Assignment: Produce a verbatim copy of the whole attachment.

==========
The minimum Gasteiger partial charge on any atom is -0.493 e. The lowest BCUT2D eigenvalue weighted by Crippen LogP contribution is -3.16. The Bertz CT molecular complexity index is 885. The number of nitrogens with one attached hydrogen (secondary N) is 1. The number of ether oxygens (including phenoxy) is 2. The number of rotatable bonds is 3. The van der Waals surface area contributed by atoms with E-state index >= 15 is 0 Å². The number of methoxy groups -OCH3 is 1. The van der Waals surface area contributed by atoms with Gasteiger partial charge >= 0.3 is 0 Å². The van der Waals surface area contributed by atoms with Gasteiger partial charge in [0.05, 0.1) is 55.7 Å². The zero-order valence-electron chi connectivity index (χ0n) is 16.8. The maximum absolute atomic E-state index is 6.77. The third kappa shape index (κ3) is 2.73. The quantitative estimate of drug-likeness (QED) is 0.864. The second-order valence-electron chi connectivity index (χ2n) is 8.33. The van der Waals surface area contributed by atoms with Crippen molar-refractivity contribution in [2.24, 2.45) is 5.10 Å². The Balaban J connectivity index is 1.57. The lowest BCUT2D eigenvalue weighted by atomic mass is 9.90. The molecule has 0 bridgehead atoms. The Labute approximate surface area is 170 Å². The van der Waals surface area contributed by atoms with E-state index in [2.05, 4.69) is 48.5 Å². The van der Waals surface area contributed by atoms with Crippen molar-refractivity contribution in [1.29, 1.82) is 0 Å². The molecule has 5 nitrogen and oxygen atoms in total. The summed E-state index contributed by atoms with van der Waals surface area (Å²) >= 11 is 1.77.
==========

The minimum Gasteiger partial charge on any atom is -0.493 e. The lowest BCUT2D eigenvalue weighted by Crippen LogP contribution is -3.16. The Bertz CT molecular complexity index is 885. The number of nitrogens with one attached hydrogen (secondary N) is 1. The number of ether oxygens (including phenoxy) is 2. The number of rotatable bonds is 3. The van der Waals surface area contributed by atoms with E-state index >= 15 is 0 Å². The number of methoxy groups -OCH3 is 1. The van der Waals surface area contributed by atoms with Gasteiger partial charge >= 0.3 is 0 Å². The van der Waals surface area contributed by atoms with Gasteiger partial charge in [0.05, 0.1) is 55.7 Å². The zero-order valence-electron chi connectivity index (χ0n) is 16.8. The maximum absolute atomic E-state index is 6.77. The third kappa shape index (κ3) is 2.73. The quantitative estimate of drug-likeness (QED) is 0.864. The second-order valence-electron chi connectivity index (χ2n) is 8.33. The van der Waals surface area contributed by atoms with Crippen molar-refractivity contribution in [2.24, 2.45) is 5.10 Å². The Balaban J connectivity index is 1.57. The lowest BCUT2D eigenvalue weighted by atomic mass is 9.90. The molecule has 0 bridgehead atoms. The Labute approximate surface area is 170 Å². The van der Waals surface area contributed by atoms with E-state index in [2.05, 4.69) is 48.5 Å². The van der Waals surface area contributed by atoms with Crippen molar-refractivity contribution in [1.29, 1.82) is 0 Å². The molecule has 5 nitrogen and oxygen atoms in total. The summed E-state index contributed by atoms with van der Waals surface area (Å²) >= 11 is 1.77.